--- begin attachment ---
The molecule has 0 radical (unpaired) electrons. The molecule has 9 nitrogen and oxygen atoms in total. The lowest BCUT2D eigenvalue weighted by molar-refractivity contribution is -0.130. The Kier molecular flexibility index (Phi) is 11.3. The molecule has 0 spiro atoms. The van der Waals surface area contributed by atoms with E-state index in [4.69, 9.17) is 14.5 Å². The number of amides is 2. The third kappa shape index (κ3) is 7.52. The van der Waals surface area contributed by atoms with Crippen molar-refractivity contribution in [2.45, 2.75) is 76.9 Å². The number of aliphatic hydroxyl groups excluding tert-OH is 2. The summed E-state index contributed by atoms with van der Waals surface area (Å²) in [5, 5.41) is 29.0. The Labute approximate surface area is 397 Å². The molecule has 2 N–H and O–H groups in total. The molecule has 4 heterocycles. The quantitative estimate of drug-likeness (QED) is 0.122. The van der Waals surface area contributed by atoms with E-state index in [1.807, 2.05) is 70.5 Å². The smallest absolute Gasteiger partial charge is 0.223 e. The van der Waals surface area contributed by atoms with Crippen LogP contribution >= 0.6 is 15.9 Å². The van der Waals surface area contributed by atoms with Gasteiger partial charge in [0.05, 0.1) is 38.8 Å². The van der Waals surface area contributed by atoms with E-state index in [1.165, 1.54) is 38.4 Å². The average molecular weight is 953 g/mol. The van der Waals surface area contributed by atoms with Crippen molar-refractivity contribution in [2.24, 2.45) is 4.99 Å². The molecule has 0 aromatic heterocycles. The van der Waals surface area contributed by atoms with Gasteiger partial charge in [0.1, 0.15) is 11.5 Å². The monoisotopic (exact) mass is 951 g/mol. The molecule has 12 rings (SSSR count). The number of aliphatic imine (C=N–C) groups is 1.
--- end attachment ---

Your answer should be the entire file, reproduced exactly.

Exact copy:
The molecule has 0 radical (unpaired) electrons. The molecule has 9 nitrogen and oxygen atoms in total. The lowest BCUT2D eigenvalue weighted by molar-refractivity contribution is -0.130. The Kier molecular flexibility index (Phi) is 11.3. The molecule has 0 spiro atoms. The van der Waals surface area contributed by atoms with E-state index in [4.69, 9.17) is 14.5 Å². The number of amides is 2. The third kappa shape index (κ3) is 7.52. The van der Waals surface area contributed by atoms with Crippen molar-refractivity contribution in [2.45, 2.75) is 76.9 Å². The number of aliphatic hydroxyl groups excluding tert-OH is 2. The summed E-state index contributed by atoms with van der Waals surface area (Å²) in [5, 5.41) is 29.0. The Labute approximate surface area is 397 Å². The molecule has 2 N–H and O–H groups in total. The molecule has 4 heterocycles. The quantitative estimate of drug-likeness (QED) is 0.122. The van der Waals surface area contributed by atoms with E-state index in [1.807, 2.05) is 70.5 Å². The smallest absolute Gasteiger partial charge is 0.223 e. The van der Waals surface area contributed by atoms with Crippen LogP contribution >= 0.6 is 15.9 Å². The van der Waals surface area contributed by atoms with Gasteiger partial charge in [0.05, 0.1) is 38.8 Å². The van der Waals surface area contributed by atoms with E-state index in [1.165, 1.54) is 38.4 Å². The average molecular weight is 953 g/mol. The van der Waals surface area contributed by atoms with Crippen molar-refractivity contribution in [2.24, 2.45) is 4.99 Å². The molecule has 0 aromatic heterocycles. The van der Waals surface area contributed by atoms with Gasteiger partial charge in [0.1, 0.15) is 11.5 Å². The monoisotopic (exact) mass is 951 g/mol. The molecule has 12 rings (SSSR count). The number of aliphatic imine (C=N–C) groups is 1.